Daily Rules, Proposed Rules, and Notices of the Federal Government


[Docket No. FR-5298-N-01]

Low-Income Housing Tax Credit (LIHTC) Tenant Data Collection; Advance Solicitation of Comment on Data Collection Methodology

AGENCY: Office of the Assistant Secretary for Policy Development and Research, HUD.
ACTION: Notice.
SUMMARY: The Housing and Economic Recovery Act of 2008 requires state agencies administering properties receiving low-income housing tax credits to submit to HUD, not less than annually, certain demographic and economic information on households residing in such properties. This statute also requires HUD to establish standards and definitions for the information that state housing agencies must submit, and to provide them with technical assistance in establishing systems to compile and submit such information. This notice seeks early input from applicable state agencies, and other interested stakeholders on a methodology or approach to meet this statutory requirement in advance of HUD's submission of a formal proposal for public comment.

Comment Due Date:May 29, 2009.

ADDRESSES: 1.Submission of Comments by Mail.Comments may be submitted by mail to the Regulations Division, Office of General Counsel, Department of Housing and Urban Development, 451 7th Street, SW, Room 10276, Washington, DC 20410-0500.

2.Electronic Submission of Comments.Interested persons may submit comments electronically through the Federal eRulemaking Portal at strongly encourages commenters to submit comments electronically. Electronic submission of comments allows the commenter maximum time to prepare and submit a comment, ensures timely receipt by HUD, and enables HUD to make them immediately available to the public. Comments submitted electronically through thehttp://www.regulations.govWeb site can be viewed by other commenters and interested members of the public. Commenters should follow the instructions provided on that site to submit comments electronically.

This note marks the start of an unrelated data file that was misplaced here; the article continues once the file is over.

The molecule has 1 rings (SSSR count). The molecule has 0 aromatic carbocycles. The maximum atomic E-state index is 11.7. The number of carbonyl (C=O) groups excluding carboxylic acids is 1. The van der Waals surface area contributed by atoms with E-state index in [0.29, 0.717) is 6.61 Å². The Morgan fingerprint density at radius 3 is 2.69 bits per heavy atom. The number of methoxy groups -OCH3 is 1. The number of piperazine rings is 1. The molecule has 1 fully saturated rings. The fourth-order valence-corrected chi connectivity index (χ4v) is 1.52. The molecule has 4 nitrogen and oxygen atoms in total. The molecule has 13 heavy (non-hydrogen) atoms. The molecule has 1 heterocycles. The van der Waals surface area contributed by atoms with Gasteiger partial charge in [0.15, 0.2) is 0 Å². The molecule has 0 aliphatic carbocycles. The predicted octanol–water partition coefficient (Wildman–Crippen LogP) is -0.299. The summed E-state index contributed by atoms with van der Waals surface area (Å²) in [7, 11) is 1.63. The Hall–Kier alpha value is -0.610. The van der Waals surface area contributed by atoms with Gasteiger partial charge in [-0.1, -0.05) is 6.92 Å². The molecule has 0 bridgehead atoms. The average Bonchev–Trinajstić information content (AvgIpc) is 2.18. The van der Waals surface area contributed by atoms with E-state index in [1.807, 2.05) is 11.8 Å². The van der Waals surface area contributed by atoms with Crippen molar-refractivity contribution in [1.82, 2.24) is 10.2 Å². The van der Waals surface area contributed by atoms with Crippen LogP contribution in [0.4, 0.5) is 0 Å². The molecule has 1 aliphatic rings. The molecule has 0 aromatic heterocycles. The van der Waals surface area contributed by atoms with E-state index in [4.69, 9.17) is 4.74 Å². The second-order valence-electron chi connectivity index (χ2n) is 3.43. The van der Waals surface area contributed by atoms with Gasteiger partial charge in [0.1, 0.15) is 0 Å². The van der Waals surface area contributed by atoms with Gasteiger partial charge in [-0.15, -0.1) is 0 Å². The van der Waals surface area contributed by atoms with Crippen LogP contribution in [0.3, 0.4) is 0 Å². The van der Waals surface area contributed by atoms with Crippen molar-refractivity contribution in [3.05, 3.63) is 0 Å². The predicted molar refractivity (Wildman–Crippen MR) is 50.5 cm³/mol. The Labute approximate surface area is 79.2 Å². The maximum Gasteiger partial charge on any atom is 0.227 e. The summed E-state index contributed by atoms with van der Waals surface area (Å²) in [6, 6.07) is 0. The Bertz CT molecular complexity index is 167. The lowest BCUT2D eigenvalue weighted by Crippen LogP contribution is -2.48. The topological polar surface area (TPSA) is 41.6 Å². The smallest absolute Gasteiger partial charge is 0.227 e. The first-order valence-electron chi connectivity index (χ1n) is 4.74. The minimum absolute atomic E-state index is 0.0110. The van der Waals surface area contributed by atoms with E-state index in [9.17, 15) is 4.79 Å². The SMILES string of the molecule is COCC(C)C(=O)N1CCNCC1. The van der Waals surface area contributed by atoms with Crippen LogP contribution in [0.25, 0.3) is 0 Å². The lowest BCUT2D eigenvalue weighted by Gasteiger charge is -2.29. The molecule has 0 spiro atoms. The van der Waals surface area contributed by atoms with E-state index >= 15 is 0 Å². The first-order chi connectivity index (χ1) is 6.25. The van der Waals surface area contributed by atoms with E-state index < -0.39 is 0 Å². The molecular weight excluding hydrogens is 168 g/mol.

FOR FURTHER INFORMATION CONTACT: For questions on LIHTC tenant data collection, contact Michael K. Hollar, Senior Economist, Economic Development and Public Finance Division, Office of Policy Development and Research, Department of Housing and Urban Development, 451 7th Street, SW., Room 8216, Washington, DC 20410-6000, telephone number (202) 402-5878, or send an e-mail specific legal questions pertaining to Section 42 of the Internal Revenue Code, contact Branch 5, Office of the Associate Chief Counsel, Passthroughs and Special Industries, Internal Revenue Service, 1111 Constitution Avenue, NW., Washington, DC 20224, telephone number (202) 622-3040, fax number (202) 622-4451. Additional copies of this notice are available through HUD User at (800) 245-2691 for a small fee to cover duplication and mailing costs.

Copies Available Electronically:This notice and additional information about the LIHTC program are available electronically on the Internet at

SUPPLEMENTARY INFORMATION: I. Background Housing and Economic Recovery Act of 2008 (HERA)

Section 2835(d) of HERA (Pub. L. 110-289, approved July 30, 2008) amends Title I of the U.S. Housing Act of 1937 (42 U.S.C. 1437et seq.) (1937 Act) to add a new section 36 (to be codified as 42 U.S.C. 1437z-8) that requires each state agency administering tax credits under section 42 of the Internal Revenue Code of 1986 (low-income housing tax credits or LIHTC) to furnish HUD, not less than annually, information concerning the race, ethnicity, family composition, age, income, use of rental assistance under section 8(o) of the U.S. Housing of 1937 or other similar assistance, disability status, and monthly rental payments of households residing in each property receiving such credits through such agency. New section 36(a) of the 1937 Act further provides that, to the extent feasible, each agency administering taxcredits should collect such information through existing reporting processes and in a manner that minimizes the burden on property owners.

New section 36(b) requires HUD to establish standards and definitions for the information to be collected by state agencies and to provide states with technical assistance in establishing systems to compile and submit such information and, in coordination with other federal agencies administering housing programs, establish procedures to minimize duplicative reporting requirements for properties assisted under multiple housing programs.

New section 36(c) provides that HUD “shall, not less than annually, compile and make publicly available the information submitted to the Secretary pursuant to subsection (a).”

Low-Income Housing Tax Credit